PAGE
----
Armed with a slew of ideas taken from the news and history, I sat down to write from a very loose outline: guy kills people, guy get caught. Yeah. Not really specific enough. Turns out, finding the story is harder than it looks. Each individual problem has to be woven into the manuscript and addressed.
As an essay writer and columnist, I had did not consider any genre constraints or reader expectations of a novel. After reading thousands of books and watching hours of television and movies, I knew what I liked. Since all suggestions included “write what you know,” I figured I had this.
I didn’t. It took weeks of thinking while walking, shopping, showering, toileting, dog-walking, dreaming, driving, and zoning out. Chapters would come to me at inopportune times. I’d have to step away, pull out my 3×4 spiral notebook and write it down. I couldn’t go anywhere with a pen and paper. I even folded sheets of 8×11 paper for less bulk. Now, I also use my phone.
Dreaming is another technique I use. In a graduate psychology class, the professor gave us a problem that we were to solve though dreams: what is the next letter in this sequence: OOTF_? It took me three nights to figure it out. Since then, if I focus on a problem before going to sleep, I often get answers in my dream or over the next few days. One night I dreamed my second novel, before I had finished the first. I woke up, wrote it down, and went back to sleep.
With the first novel, my first draft took four months while I recovered from spinal surgery. Not so tough. Anybody can do this. Now what? Unlike many writers, I liked my work — in part because I didn’t have enough information to doubt it. I gave to a few local readers for a beta review. Out of all of my volunteers, only the last one said, “Nope.”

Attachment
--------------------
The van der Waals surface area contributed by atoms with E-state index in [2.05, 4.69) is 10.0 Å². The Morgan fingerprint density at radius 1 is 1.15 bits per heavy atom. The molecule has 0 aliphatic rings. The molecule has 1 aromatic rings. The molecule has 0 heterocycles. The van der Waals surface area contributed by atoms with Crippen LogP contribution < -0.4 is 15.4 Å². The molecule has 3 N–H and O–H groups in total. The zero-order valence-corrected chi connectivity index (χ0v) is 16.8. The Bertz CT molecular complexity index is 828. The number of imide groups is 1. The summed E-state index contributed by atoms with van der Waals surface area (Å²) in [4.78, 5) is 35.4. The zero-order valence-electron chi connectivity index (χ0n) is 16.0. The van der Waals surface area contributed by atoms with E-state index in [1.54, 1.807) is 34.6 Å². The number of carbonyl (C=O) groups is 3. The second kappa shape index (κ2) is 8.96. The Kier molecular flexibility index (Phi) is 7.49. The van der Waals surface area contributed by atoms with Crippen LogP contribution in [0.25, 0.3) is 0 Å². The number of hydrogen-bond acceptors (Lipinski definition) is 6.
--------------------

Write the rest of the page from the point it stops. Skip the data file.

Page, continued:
I asked, “Why?”
She clammed up. I pressed her. She didn’t like the heroine because she never initiated anything.
My friend nailed it. I wrote what I knew. I was the heroine. While I am often not the initiator, proactive, I’m an excellent problem solver, reactive. Readers like proactive winners, not winners by default.
The result: 2nd Draft – kill the backstory diversions that pulled the reader out of the story. I realized I had put them in to remind myself who and why. Removing them made the story stronger.
3rd Draft: rethink character and their arcs – how they change power withing the story. Pick a fairy tale and trace the character development.
4th Draft: character development who they each are, good and bad, so they are true to their reactions. The best advice I ever got for this was from my friend and teacher, Zita Christian,
5th Draft: plot didn’t work. Friend and teacher, Lynne Barrett, explained it in her classes, which I had to sit through more than once. Each time I learned something new, I modified my manuscript.
6th – 9th Drafts were editing and revising, beta readers’ comments, grammar, and line editing.
I want to clarify what “draft” meant. Going over and “fixing” 70,000 words. Adding characters, plot twists, and tension points here and foreshadowing by beefing up characterizations and issues. It’s rewriting the story, giving the characters a chance to change, grow, and change the course of the adventure. Which they did. Often as a surprise to me.
It took me five years to complete the first book, Seduction.
Holding the actual book in my hands gave a thrill of accomplishment I’ll never forget.
I loved the journey and believed I’d be gifting my readers with a wonderful read.